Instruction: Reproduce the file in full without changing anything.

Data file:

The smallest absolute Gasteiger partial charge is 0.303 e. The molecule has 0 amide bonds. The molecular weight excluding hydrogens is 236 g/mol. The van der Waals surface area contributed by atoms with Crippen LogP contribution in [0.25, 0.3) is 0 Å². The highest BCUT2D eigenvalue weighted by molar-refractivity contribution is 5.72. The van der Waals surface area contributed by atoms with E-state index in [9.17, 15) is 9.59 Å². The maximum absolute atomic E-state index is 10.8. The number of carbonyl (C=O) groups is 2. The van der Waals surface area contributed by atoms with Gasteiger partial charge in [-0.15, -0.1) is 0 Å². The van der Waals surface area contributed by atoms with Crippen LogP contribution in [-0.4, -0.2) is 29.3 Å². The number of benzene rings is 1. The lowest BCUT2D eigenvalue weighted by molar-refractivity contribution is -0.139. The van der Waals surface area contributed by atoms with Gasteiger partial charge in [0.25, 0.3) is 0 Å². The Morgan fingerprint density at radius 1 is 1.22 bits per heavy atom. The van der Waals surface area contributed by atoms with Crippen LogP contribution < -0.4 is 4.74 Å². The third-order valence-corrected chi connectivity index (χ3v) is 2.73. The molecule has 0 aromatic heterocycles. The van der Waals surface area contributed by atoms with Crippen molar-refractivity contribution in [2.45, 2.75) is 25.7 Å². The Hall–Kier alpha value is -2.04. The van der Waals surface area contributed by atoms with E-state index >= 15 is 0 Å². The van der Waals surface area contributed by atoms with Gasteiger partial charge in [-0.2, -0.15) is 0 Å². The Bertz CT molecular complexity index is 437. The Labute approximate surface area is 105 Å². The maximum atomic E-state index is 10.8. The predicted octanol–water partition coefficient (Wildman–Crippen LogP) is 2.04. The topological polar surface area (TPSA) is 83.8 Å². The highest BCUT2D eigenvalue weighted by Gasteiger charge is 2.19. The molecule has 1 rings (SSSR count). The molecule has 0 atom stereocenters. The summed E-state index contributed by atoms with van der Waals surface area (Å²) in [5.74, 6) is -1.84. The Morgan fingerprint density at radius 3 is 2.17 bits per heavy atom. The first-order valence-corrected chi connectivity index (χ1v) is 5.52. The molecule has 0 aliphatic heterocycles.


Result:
The smallest absolute Gasteiger partial charge is 0.303 e. The molecule has 0 amide bonds. The molecular weight excluding hydrogens is 236 g/mol. The van der Waals surface area contributed by atoms with Crippen LogP contribution in [0.25, 0.3) is 0 Å². The highest BCUT2D eigenvalue weighted by molar-refractivity contribution is 5.72. The van der Waals surface area contributed by atoms with E-state index in [9.17, 15) is 9.59 Å². The maximum absolute atomic E-state index is 10.8. The number of carbonyl (C=O) groups is 2. The van der Waals surface area contributed by atoms with Gasteiger partial charge in [-0.15, -0.1) is 0 Å². The van der Waals surface area contributed by atoms with Crippen LogP contribution in [-0.4, -0.2) is 29.3 Å². The number of benzene rings is 1. The lowest BCUT2D eigenvalue weighted by molar-refractivity contribution is -0.139. The van der Waals surface area contributed by atoms with Gasteiger partial charge in [0.25, 0.3) is 0 Å². The Morgan fingerprint density at radius 1 is 1.22 bits per heavy atom. The van der Waals surface area contributed by atoms with Crippen LogP contribution < -0.4 is 4.74 Å². The third-order valence-corrected chi connectivity index (χ3v) is 2.73. The molecule has 0 aromatic heterocycles. The van der Waals surface area contributed by atoms with Crippen molar-refractivity contribution in [2.45, 2.75) is 25.7 Å². The Hall–Kier alpha value is -2.04. The van der Waals surface area contributed by atoms with E-state index >= 15 is 0 Å². The van der Waals surface area contributed by atoms with Gasteiger partial charge in [-0.2, -0.15) is 0 Å². The Bertz CT molecular complexity index is 437. The Labute approximate surface area is 105 Å². The maximum atomic E-state index is 10.8. The predicted octanol–water partition coefficient (Wildman–Crippen LogP) is 2.04. The topological polar surface area (TPSA) is 83.8 Å². The highest BCUT2D eigenvalue weighted by Gasteiger charge is 2.19. The molecule has 1 rings (SSSR count). The molecule has 0 atom stereocenters. The summed E-state index contributed by atoms with van der Waals surface area (Å²) in [5.74, 6) is -1.84. The Morgan fingerprint density at radius 3 is 2.17 bits per heavy atom. The first-order valence-corrected chi connectivity index (χ1v) is 5.52. The molecule has 0 aliphatic heterocycles.